This is shown by the quote from Ronald T. Ridley’s book, ‘The Hoplite as citizen: Athenian military institutions in their social context’, which says “We have forgotten to ask what it was like to be an ordinary – or wealthy and important – citizen called upon to serve the phalanx.” The hoplite was formed due to the alliances that the city states were forming with each other. At the time they didn’t have trained armies so normal citizens, wealthy ones so they could afford weapons and armor, decided to take it upon themselves to protect the state. This was the case for most city states but it was not the case for the Spartans, who are arguably the most famous hoplites. The Spartans were a much more militaristic city state and this result in them being one of the most successful armies in ancient Greece. To give some illustration to this, Paul Anthony Rahe states, “by turning the city into a camp, the polis into an army, and the citizen into a soldier.” Due to the more militarized society
1 INTRODUCTION Power and authority are the most important aspects of politics as such way of thinking comes a long way from the earliest thinkers such as Plato and Aristotle to mention few. They are the fundamental features of state in politics, focusing on who should have the power and authority over the people and who should rule them. During the time prior and after the birth of states, political authority has always been a major concern with regards to who should rule and how and who shouldn’t. Therefore this issues need to be addressed in a way that will at the end benefit the society. Plato is the thinker or theorist who came with addressing who should rule in a political environment in what Plato outlined that only Philosophers should rule.
The impact of Sophist’s view on Greek thought Greece called into existence a class of teachers known as Sophists. They were a professional class rather than a school and as such they were scattered over Greece and exhibited professional rivalries. The educational demand was for partly for genuine knowledge, but mostly reflected a desire for learning that would lead to political success. They were in fact the first in Greece to take fees for teaching wisdom. They taught any subject for which there was a popular demand.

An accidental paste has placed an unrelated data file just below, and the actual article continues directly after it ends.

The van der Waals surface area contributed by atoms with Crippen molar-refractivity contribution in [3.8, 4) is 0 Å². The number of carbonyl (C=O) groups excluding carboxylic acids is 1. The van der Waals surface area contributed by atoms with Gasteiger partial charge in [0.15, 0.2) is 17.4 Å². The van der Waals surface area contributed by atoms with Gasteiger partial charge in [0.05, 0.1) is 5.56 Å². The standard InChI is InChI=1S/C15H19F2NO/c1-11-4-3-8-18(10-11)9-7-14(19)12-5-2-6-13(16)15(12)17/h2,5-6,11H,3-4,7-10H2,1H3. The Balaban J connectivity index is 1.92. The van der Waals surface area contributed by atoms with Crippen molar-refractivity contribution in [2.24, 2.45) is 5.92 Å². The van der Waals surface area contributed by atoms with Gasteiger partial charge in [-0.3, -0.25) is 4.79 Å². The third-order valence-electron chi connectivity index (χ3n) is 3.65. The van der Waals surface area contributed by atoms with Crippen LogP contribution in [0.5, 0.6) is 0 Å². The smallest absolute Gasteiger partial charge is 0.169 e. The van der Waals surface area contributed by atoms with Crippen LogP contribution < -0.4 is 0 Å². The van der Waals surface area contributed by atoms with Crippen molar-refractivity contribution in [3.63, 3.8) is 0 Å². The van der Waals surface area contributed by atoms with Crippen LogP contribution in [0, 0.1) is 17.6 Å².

Analysis The following analysis questions the democratic effects in the ancient citizenship Athens and eventually attempts to clarify the development of democracy and its significant influence in Europe in respect to equality. Ancient Greece assumes the role of a foundation of contemporary democracy in Europe being consistent with civilizations regarding the ideas of freedom and liberty. It is notwithstanding questionable how this civilization originated such political thought without considering the relevance of equality moreover separating certain instances inside the community by their own right: in ancient Athens, likewise in other citizenships around ancient Greece like Sparta, a male dominance is observable; only men at the age of eighteen are considered as part of the citizenship while foreigners, slaves and eventually women are intentionally segregated from the community. Such overpowering dominance in a technically fundamental democratic ‘polis’ significantly limits freedom and equal rights for any individual: Subordination of female ‘citizens’, as they were not even accounted as actual part of society, is self-evident in ancient Greek political thought therefore democracy fails in its effectiveness on ancient women. Due to extensive limitations of the integration of women, especially exclusion in societal aspects likewise territorial and traditional separation, the civilization does not implement democracy effectively.